Nearly a quarter of the funding for local Healthwatch groups has gone missing, according to research by the national body representing them.
England’s 148 local Healthwatch groups, which were set up as “consumer champions” for the NHS under the Health Act 2012, were allocated £43.5m by the Department of Health last year.
But research by Healthwatch England, shared exclusively with HSJ’s sister title Local Government Chronicle, has found the groups only received £33.5m of this – leaving £10m unaccounted for.
The group said the DH had verbally confirmed it passed £43.5m to the Department for Communities and Local Government, which was tasked with distributing the money to councils to give to their local Healthwatch groups.
However, Healthwatch England said it was unclear whether the DCLG passed on the full amount or whether it was subject to cuts to the department’s overall budget for local government.
It is also unclear whether councils handed Healthwatch groups the full amount they needed to pay for the service, or whether councils retained some of this money.
The Healthwatch money was added to councils’ baseline budgets without a ringfence and councils were free to decide how much to allocate to their local Healthwatch group.
Healthwatch England is now calling for “clarity” about where the money has gone, although it has warned it may be impossible to track down the entire £10m because of the complicated route it took to be transferred from DH budgets to local groups.
Anna Bradley, chair of Healthwatch England, said: “This discovery is hugely disappointing.
“Less than 4p out of every £10,000 spent on health and social care was allocated to champion the cause of consumers in the first place and even this tiny amount is failing to reach those charged with speaking out on behalf of their local communities.
“The tragedies of Mid Staffs, Morecambe Bay and Winterbourne View all highlight what happens when the system fails to listen.”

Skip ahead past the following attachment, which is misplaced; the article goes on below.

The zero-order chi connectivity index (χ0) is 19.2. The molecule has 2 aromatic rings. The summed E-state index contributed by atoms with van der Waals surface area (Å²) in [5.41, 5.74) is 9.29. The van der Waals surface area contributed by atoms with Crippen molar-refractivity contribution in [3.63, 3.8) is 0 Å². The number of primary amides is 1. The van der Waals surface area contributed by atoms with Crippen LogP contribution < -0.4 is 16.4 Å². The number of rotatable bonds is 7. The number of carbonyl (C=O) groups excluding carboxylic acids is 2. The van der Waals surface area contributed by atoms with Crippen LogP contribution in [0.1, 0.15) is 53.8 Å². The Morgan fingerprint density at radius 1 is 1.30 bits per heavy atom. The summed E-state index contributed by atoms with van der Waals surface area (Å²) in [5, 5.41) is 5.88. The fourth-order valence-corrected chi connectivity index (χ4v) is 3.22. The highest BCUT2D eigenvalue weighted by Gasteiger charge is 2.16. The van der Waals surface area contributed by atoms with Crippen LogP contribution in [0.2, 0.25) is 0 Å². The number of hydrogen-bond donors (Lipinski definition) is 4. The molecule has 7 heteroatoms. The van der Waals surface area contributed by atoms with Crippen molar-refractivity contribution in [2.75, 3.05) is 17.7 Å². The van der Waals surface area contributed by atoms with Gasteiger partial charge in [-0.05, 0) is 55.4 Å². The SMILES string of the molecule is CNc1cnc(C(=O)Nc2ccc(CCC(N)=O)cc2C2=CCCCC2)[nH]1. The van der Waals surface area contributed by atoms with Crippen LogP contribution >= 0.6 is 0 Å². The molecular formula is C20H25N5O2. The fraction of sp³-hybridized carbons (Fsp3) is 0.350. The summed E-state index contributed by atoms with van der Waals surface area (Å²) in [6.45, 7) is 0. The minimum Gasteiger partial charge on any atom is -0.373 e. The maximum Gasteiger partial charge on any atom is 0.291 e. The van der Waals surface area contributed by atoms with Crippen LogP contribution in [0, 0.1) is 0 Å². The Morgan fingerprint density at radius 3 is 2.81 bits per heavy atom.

It comes after a government decision last year to reject a call by Robert Francis QC to force councils to hand centrally allocated funding directly to local Healthwatch groups.
In his report into poor care at Mid Staffordshire Foundation Trust, published last year, Mr Francis said each local authority “should be required to pass over the centrally provided funds allocated to its local Healthwatch, while requiring the latter to account for its stewardship of the money.”
But the government response to the report said: “We believe that local authorities are best placed to make decisions about funding services that meet the needs of their local communities, including local Healthwatch.”
A spokesman for the DCLG said: “Funding for Healthwatch was included in the local government settlement for 2013-14 and as such is being paid in full.
“It is up to councils to account for how it is being spent locally.”
It is understood that payments are made by the department to councils over the course of the year and it is therefore unknown whether the full £43.5m has been paid so far.
However, the DCLG’s officials expect that it will be paid by the end of the financial year.